Uber Works app launches to match shift workers and businesses via staffing agencies
After about a year of testing, Uber has launched its Uber Works app that uses staffing agencies to help connect shift workers with businesses trying to fill jobs, according to a company blog post.
“We believe that finding work shouldn’t have to be a job in itself,” the post said. “For positions as diverse as being a prep cook, warehouse worker, a commercial cleaner or event staff, Uber Works aims to make it easier to find and claim a shift.”
Uber is popular, spawned products like Uber Eats, and it has gone public — but it doesn’t turn a profit, as a TechCrunch article points out.
“Uber Works looks like an attempt to find a less bumpy path to profitability — via a matchmaking platform for workers who are employed by staffing agencies, which Uber’s blog post is careful to note ‘employ, pay and handle worker benefits.’ Ergo Uber doesn’t have to,” the article said.
That’s an important distinction because California just approved a law, AB-5, to redefine which workers are employees and which are contractors. Uber has contended that drivers are not its employees, they just use Uber technology to find riders.
Spend Matters’ Research Director for labor and services procurement, Andrew Karpie, sees the Uber Works development as part of a longer trend.
“Over the past 10 years, the gig platform economy has emerged in the broader context of organizations using more contingent workers sourced from staffing agencies,” Karpie said. “It has not only created value for consumers and businesses, but has challenged and shaken up the status quo in many ways, including the use of workers classified as 1099 independent contractors (ICs) rather than W-2 employees.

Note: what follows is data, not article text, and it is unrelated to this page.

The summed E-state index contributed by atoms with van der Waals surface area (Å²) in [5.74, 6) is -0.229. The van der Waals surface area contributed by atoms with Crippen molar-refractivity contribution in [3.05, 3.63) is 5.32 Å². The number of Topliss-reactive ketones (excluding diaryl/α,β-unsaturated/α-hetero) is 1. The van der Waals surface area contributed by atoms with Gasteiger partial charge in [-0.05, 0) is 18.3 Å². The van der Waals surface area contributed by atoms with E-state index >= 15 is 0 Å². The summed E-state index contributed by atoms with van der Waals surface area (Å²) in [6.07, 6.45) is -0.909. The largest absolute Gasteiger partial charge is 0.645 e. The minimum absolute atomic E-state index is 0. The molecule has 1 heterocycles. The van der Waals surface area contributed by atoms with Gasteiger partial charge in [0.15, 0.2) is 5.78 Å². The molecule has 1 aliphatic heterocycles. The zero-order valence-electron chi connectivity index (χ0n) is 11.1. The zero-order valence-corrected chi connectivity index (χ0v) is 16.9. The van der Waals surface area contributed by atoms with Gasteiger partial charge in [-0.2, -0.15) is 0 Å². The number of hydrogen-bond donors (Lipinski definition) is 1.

“Now, perhaps the biggest ‘bad boy’ of worker classification, Uber, has launched Uber Works in partnership with traditional staffing firms, which have historically provided temporary workers to businesses and payrolled those workers in a legally compliant, ‘employer-of-record’ wrapper. One thing is for sure, whatever the mix of worker classifications it involves, the evolution of the gig, contingent or extended workforce — whatever you want to call it — is going to continue, often in unpredictable ways,” he said.
“This was the main theme of our 2016 research brief The Digital Evolution of the Contingent Workforce Supply Chain.”
Uber Works is being launched in Chicago with plans to expand elsewhere, the company said.
TechCrunch notes that this technology joins a crowded market: “There are a large number of shift, temp and blue collar work finder apps targeting a similar fast-paced, high turnover employment need in the U.S. and Europe — including the likes of Bacon, Catapult, Gig, JobToday, Limber, Rota, Shiftgig, Shiifty, Snag and Syft to name a few.”